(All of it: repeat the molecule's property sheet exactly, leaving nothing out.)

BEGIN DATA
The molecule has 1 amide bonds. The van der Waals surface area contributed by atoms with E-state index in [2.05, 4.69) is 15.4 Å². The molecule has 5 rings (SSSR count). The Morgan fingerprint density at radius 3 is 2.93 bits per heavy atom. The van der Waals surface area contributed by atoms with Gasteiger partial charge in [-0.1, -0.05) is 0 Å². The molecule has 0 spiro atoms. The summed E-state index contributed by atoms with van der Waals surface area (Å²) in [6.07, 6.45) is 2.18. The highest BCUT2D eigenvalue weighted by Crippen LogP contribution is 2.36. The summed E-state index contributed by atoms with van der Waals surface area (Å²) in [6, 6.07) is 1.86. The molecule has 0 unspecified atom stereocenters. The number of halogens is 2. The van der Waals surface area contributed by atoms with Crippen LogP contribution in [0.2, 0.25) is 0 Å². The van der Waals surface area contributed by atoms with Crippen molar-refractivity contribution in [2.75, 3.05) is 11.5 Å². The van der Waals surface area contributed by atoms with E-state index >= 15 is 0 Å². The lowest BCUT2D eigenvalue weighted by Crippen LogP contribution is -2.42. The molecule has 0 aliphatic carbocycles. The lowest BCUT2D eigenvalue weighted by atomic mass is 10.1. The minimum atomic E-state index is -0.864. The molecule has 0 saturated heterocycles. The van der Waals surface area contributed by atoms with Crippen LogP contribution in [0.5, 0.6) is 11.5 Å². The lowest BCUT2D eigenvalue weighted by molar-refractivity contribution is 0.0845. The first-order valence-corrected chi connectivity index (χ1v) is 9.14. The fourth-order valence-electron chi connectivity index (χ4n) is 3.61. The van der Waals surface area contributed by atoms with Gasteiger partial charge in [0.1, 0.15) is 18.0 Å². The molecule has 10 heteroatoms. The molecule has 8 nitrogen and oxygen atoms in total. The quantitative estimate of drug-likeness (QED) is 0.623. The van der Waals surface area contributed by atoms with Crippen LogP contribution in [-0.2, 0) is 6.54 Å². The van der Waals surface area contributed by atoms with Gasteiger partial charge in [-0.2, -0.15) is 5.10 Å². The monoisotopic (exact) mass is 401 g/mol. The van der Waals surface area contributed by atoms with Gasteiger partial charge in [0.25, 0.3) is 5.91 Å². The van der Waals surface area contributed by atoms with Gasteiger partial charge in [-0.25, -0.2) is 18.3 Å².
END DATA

The molecule has 1 amide bonds. The van der Waals surface area contributed by atoms with E-state index in [2.05, 4.69) is 15.4 Å². The molecule has 5 rings (SSSR count). The Morgan fingerprint density at radius 3 is 2.93 bits per heavy atom. The van der Waals surface area contributed by atoms with Gasteiger partial charge in [-0.1, -0.05) is 0 Å². The molecule has 0 spiro atoms. The summed E-state index contributed by atoms with van der Waals surface area (Å²) in [6.07, 6.45) is 2.18. The highest BCUT2D eigenvalue weighted by Crippen LogP contribution is 2.36. The summed E-state index contributed by atoms with van der Waals surface area (Å²) in [6, 6.07) is 1.86. The molecule has 0 unspecified atom stereocenters. The number of halogens is 2. The van der Waals surface area contributed by atoms with Crippen LogP contribution in [0.2, 0.25) is 0 Å². The van der Waals surface area contributed by atoms with Crippen molar-refractivity contribution in [2.75, 3.05) is 11.5 Å². The van der Waals surface area contributed by atoms with E-state index >= 15 is 0 Å². The lowest BCUT2D eigenvalue weighted by Crippen LogP contribution is -2.42. The molecule has 0 aliphatic carbocycles. The lowest BCUT2D eigenvalue weighted by atomic mass is 10.1. The minimum atomic E-state index is -0.864. The molecule has 0 saturated heterocycles. The van der Waals surface area contributed by atoms with Crippen LogP contribution in [0.5, 0.6) is 11.5 Å². The lowest BCUT2D eigenvalue weighted by molar-refractivity contribution is 0.0845. The first-order valence-corrected chi connectivity index (χ1v) is 9.14. The fourth-order valence-electron chi connectivity index (χ4n) is 3.61. The van der Waals surface area contributed by atoms with Gasteiger partial charge in [0.1, 0.15) is 18.0 Å². The molecule has 10 heteroatoms. The molecule has 8 nitrogen and oxygen atoms in total. The quantitative estimate of drug-likeness (QED) is 0.623. The van der Waals surface area contributed by atoms with Crippen LogP contribution in [-0.2, 0) is 6.54 Å². The van der Waals surface area contributed by atoms with Gasteiger partial charge in [-0.2, -0.15) is 5.10 Å². The monoisotopic (exact) mass is 401 g/mol. The van der Waals surface area contributed by atoms with Gasteiger partial charge in [0.25, 0.3) is 5.91 Å². The van der Waals surface area contributed by atoms with Gasteiger partial charge in [-0.25, -0.2) is 18.3 Å².